Waits for access to alternate levels of care causing ripple effect throughout health care system

OTTAWA, June 21, 2011 /Canada NewsWire/ - The Wait Time Alliance (WTA) today warned that as the expiry of the 10-Year Accord to Strengthen Health Care draws near, long waits for care still threaten the ability of Canadians to get timely access to quality health care services.

"Nearly 10 years and billions of dollars later, Canadians still experience lengthy delays in accessing a wide range of necessary care," said Dr. Lorne Bellan, WTA Chair. "Further, the data show that the system is barely functioning as a system at all, as too often patients are languishing in hospitals instead of receiving the appropriate level of care they need."

The sixth annual WTA report card highlights the serious detrimental impact alternate-levels-of-care (ALC) stays are having on wait times for both emergency and elective/scheduled care. Approximately one in six hospital beds are occupied by patients who should be receiving care somewhere else.

"A myriad of factors lead to long waits for care, but the high number of hospital patients waiting for alternative levels of care such as rehabilitative or long-term care is likely the single-biggest cause of wait times," said Dr. Bellan. "Even more important is the fact that these patients would receive more appropriate and cost-effective care outside of the hospital."

As in the WTA's five previous annual report cards, provinces and territories have shown modest improvement in reducing waits endured by patients in the five clinical areas governments consider a priority. For the five-year period between 2007-2011, governments receive an overall national grade of B for reducing waits for cancer care, heart procedures, diagnostic imaging, joint replacement and sight restoration. However, beyond those five priority areas governments are reporting on just 10 per cent of the important procedures selected by the WTA. Those grades that could be assigned for these other procedures/treatments are very low in most instances. "This is of tremendous concern because it translates to thousands of Canadian patients waiting too long for treatment and care," added Dr. Bellan.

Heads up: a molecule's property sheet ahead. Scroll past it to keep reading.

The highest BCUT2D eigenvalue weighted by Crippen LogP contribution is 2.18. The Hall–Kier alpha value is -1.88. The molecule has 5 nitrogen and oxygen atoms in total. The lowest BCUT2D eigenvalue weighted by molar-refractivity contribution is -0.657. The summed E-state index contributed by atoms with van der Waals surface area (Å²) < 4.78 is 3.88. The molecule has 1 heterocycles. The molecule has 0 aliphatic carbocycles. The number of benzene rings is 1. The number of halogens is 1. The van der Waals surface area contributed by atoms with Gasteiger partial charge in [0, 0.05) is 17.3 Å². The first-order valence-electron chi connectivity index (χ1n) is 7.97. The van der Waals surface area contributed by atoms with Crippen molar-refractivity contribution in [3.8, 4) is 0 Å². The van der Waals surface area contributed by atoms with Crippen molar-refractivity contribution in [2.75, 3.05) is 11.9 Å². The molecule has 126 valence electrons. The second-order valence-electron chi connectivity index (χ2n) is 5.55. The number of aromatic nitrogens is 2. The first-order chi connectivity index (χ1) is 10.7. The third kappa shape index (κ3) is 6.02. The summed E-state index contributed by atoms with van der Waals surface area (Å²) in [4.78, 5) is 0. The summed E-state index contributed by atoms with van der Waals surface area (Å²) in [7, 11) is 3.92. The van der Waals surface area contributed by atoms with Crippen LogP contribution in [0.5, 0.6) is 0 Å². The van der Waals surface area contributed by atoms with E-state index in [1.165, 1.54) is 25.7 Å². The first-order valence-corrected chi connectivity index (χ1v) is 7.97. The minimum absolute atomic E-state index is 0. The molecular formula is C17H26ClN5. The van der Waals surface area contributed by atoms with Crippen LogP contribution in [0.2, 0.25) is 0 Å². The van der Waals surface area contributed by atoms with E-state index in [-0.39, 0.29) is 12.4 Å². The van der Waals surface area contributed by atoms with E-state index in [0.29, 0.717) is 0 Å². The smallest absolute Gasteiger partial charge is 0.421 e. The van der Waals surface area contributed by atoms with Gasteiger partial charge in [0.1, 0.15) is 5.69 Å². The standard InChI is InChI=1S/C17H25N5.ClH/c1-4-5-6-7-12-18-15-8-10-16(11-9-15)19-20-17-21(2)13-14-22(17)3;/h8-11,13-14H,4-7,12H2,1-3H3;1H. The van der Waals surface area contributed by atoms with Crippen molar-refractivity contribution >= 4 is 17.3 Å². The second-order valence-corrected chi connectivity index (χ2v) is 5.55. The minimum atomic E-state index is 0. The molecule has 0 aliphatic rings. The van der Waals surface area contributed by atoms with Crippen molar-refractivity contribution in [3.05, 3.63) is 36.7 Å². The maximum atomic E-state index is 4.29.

One area where governments are doing better is in the public reporting of wait time data, with all provinces now having a wait-time website. While progress has been achieved in increasing accountability to the public, there remains considerable room for improvement in how many services are reported on and in the provision of more precise data.

The Wait Time Alliance (WTA) was formed out of concern among Canada's doctors over delayed access to care for their patients, and an interest in working collaboratively with stakeholders to improve wait times. The WTA works to hold governments accountable for addressing the lengthy wait times endured by patients throughout the health care system. The WTA comprises 14 national organizations whose members are directly involved in providing a wide range of specialty medical care to patients.

For more information, including WTA reports and examples of leading practices, please go to: